It also identifies six key challenges for the media literacy sector: evaluating the reach of the educational programmes; funding the new programmes; engaging with hard-to-reach audiences; the lack of provisions and institutional support for vulnerable users; building up audience resilience to disinformation; and the overall coordination of all these efforts.
Vicki Shotbolt, founder and CEO of childcare app Parent Zone, said: “In a world where school, social, work and family life is increasingly lived online, having the right skills and knowledge is vital to ensure all parents and children are able to explore everything the online world has to offer, confidently and safely.
“The Media Literacy Strategy is an ideal opportunity to ensure people of all generations and backgrounds are supported to thrive online, and we look forward to continuing to work with the government to build on the progress made so far with this important initiative.”
To support closer collaboration between the UK’s media literacy organisations, the government will also establish a cross-sector Media Literacy Taskforce, with representatives from tech platforms, civil society and academia, so that collective action can be taken to remove any barriers to improving literacy online.
An online portal will also provide a “one-stop shop” for users to access resources about media literacy and online safety generally, which will seek to equip them with key skills and knowledge to spot disinformation and make safer decisions online.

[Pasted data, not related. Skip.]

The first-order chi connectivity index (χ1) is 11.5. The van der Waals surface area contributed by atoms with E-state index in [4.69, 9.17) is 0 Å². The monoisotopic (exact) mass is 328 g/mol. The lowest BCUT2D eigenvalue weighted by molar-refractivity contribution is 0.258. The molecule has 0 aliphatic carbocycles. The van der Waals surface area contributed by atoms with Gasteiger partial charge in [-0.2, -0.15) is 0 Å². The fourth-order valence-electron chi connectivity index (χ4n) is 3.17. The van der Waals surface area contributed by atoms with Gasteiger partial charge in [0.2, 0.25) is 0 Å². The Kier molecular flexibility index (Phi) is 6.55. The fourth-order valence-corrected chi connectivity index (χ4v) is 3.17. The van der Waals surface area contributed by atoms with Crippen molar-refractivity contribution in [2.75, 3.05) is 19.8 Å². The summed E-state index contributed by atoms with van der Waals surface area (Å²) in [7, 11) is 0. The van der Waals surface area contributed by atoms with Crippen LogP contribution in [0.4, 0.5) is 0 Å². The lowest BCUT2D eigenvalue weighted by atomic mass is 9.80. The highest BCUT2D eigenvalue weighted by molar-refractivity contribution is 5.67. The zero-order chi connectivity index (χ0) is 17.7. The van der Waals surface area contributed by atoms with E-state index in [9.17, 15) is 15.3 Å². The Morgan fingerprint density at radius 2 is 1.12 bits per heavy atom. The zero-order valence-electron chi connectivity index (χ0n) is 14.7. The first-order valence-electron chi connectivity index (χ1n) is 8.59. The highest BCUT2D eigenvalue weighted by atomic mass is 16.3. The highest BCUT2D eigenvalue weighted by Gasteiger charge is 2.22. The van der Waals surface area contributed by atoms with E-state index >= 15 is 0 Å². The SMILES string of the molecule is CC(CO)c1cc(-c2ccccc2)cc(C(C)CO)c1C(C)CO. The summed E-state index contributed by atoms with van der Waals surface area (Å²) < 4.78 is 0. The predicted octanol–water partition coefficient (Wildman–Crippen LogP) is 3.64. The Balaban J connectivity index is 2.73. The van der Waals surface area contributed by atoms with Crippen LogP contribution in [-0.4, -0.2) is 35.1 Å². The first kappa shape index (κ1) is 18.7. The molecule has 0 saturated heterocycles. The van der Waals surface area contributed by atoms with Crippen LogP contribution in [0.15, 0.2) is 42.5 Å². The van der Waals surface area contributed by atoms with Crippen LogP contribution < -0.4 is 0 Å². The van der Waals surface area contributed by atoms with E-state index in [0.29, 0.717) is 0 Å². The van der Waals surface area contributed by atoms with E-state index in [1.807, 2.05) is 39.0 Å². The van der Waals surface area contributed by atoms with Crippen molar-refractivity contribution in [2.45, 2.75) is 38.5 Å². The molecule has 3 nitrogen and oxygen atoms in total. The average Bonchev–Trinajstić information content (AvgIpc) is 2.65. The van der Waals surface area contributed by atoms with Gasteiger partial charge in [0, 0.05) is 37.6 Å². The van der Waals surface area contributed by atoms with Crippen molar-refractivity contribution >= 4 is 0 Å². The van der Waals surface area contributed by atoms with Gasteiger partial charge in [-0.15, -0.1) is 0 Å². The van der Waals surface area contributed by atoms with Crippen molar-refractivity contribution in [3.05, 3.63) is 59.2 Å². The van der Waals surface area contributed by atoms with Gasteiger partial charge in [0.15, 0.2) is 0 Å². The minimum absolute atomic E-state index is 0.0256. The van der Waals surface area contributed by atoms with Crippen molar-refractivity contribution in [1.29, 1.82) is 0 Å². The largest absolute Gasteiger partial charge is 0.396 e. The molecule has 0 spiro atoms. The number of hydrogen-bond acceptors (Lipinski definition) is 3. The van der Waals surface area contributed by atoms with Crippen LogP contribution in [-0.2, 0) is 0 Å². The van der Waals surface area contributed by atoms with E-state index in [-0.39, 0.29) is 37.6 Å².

Following the racist abuse of England footballers in the aftermath of the Euros 2020 final on 11 July, the government has also announced it will extend football banning orders – which are currently used to prevent those with a history of violence at matches from attending – to those who are abusive on social media in connection with football.
“The tech firms know what is coming down the track with our tough new online safety laws, but must use their ingenuity and considerable resources to stop this racist online abuse now,” said culture secretary Oliver Dowden.
“We are going to work with football authorities this coming season to drive the change that’s needed, and we will make sure these individuals are nowhere near our national game. Social media firms must improve safety measures on their sites and ensure they help the authorities find and punish these racist abusers. It’s time for them to step up, so their platforms can’t be used as weapons of hate.”
Prime minister Boris Johnson added that the government is “working closely with the football and police authorities to ensure we can track and take action against online abusers and will ban them from football grounds in the same way we would if they had committed these offences on our streets”.
Johnson has previously said it was “OK to boo players” taking the knee – a symbolic gesture against racism – and has been accused of making racist remarks in his past work as a journalist, which he denies.